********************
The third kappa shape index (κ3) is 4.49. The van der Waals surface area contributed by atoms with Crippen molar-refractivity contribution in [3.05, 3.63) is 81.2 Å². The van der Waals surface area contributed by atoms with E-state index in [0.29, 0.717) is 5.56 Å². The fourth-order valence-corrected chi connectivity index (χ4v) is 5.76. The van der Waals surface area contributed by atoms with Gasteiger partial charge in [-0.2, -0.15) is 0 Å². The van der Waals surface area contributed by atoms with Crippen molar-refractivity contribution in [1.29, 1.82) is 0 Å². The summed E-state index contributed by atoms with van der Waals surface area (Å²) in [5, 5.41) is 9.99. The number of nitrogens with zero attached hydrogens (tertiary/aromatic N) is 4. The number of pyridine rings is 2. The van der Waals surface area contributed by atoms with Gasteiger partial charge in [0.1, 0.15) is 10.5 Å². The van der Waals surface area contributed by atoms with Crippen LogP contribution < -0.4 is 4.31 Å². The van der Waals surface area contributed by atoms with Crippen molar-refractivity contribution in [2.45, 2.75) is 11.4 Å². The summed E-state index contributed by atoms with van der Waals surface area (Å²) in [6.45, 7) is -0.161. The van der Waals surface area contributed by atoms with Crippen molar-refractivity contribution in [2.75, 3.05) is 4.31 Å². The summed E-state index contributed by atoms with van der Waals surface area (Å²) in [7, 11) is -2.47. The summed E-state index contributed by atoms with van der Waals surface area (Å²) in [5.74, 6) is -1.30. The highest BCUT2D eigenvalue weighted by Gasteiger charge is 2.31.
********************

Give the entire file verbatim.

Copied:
The third kappa shape index (κ3) is 4.49. The van der Waals surface area contributed by atoms with Crippen molar-refractivity contribution in [3.05, 3.63) is 81.2 Å². The van der Waals surface area contributed by atoms with E-state index in [0.29, 0.717) is 5.56 Å². The fourth-order valence-corrected chi connectivity index (χ4v) is 5.76. The van der Waals surface area contributed by atoms with Gasteiger partial charge in [-0.2, -0.15) is 0 Å². The van der Waals surface area contributed by atoms with Crippen molar-refractivity contribution in [1.29, 1.82) is 0 Å². The summed E-state index contributed by atoms with van der Waals surface area (Å²) in [5, 5.41) is 9.99. The number of nitrogens with zero attached hydrogens (tertiary/aromatic N) is 4. The number of pyridine rings is 2. The van der Waals surface area contributed by atoms with Gasteiger partial charge in [0.1, 0.15) is 10.5 Å². The van der Waals surface area contributed by atoms with Crippen LogP contribution < -0.4 is 4.31 Å². The van der Waals surface area contributed by atoms with Crippen molar-refractivity contribution in [2.45, 2.75) is 11.4 Å². The summed E-state index contributed by atoms with van der Waals surface area (Å²) in [6.45, 7) is -0.161. The van der Waals surface area contributed by atoms with Crippen molar-refractivity contribution in [2.75, 3.05) is 4.31 Å². The summed E-state index contributed by atoms with van der Waals surface area (Å²) in [7, 11) is -2.47. The summed E-state index contributed by atoms with van der Waals surface area (Å²) in [5.74, 6) is -1.30. The highest BCUT2D eigenvalue weighted by Gasteiger charge is 2.31.